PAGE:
- Rolls of office desktop tape (clear or “invisible” tape)
- A wide range of reclaimed materials, such as:
- Plastic bottles
- Pieces of wood or dowels
- Wire hangers
- Toilet paper or paper towel tubes
- Serrated edge strips from plastic wrap boxes, cut to 2-inch pieces
- Rubber bands, paper clips, binder clips
- Scissors, wire cutters
- Duct tape and glue
- An example standard desktop tape dispenser
Engineers redesign and improve existing tools all the time, looking to make our everyday lives easier. The desktop tape dispenser is found everywhere, but it’s not the only solution for making it easy to dispense tape.
- Show students a standard desktop tape dispenser. Ask them to point out the features it has that enable someone to dispense a piece of tape using only one hand. Let students know their challenge is to design a new tape dispenser that provides a different solution to the constraint of removing and applying a piece of tape.
- Show students the collection of materials you have available for their designs. Have them brainstorm ideas as they look over the materials.
- Divide students into teams of 2–3. Have them talk through various design ideas and sketch out their best solution. Encourage them to be creative and think outside the box.
- Have each team use their sketch to build a prototype and test it out. Have them improve their design and retest as needed, until they believe they have the best possible solution.
- Have each team demonstrate their design and discuss the features they incorporated.
What features of a desktop tape dispenser enable it to be used with one hand?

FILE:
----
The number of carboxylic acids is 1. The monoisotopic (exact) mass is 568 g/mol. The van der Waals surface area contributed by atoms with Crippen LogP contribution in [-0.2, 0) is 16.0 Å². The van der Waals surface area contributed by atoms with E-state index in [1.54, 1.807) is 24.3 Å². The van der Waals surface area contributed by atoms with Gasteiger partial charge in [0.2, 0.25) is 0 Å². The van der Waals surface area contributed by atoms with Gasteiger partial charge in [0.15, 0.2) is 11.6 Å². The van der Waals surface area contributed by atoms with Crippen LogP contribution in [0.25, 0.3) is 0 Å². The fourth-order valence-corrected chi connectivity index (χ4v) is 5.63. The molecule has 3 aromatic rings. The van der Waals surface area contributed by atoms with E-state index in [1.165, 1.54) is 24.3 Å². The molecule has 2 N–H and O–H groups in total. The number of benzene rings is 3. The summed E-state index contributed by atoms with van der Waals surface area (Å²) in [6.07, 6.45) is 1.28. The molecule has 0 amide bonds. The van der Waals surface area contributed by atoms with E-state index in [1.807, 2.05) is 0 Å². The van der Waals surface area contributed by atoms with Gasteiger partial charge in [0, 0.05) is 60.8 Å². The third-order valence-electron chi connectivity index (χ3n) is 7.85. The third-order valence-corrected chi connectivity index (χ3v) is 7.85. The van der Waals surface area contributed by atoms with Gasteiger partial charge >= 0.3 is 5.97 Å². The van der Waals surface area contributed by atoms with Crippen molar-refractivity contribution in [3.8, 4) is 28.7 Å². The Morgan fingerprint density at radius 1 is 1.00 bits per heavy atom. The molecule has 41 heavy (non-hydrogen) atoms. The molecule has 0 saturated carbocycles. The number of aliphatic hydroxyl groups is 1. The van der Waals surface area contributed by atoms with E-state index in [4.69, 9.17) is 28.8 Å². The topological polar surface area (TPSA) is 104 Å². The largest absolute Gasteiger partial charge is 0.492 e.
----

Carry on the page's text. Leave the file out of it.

What makes tape tricky to work with?
What other tools inspired your designs?
Are there ways you can adjust the size and scale of your dispenser design to make it more unique and inventive?
Engineering & science connections
- Before the tape dispenser was invented, 3M’s standard clear scotch tape was sold only as a roll, which had to be carefully peeled from the end and cut with a pair of scissors. To make the product more efficient and appealing to customers, the scotch tape sales manager at 3M, John Borden, designed the first tape dispenser in 1932, which had a built-in cutting mechanism and would hold the cut end of the tape until its next use.
- All pressure-sensitive tapes share two simple traits: They all have some sort of adhesive attached to a backing. Yet, it requires as many as 30 raw materials and complex chemistry to make this combination work. In the case of “invisible” tape, a backing film of plasticized cellulose acetate is coated with a primer and then a special polymer derived from petroleum.
This activity was adapted, with permission, from 3M.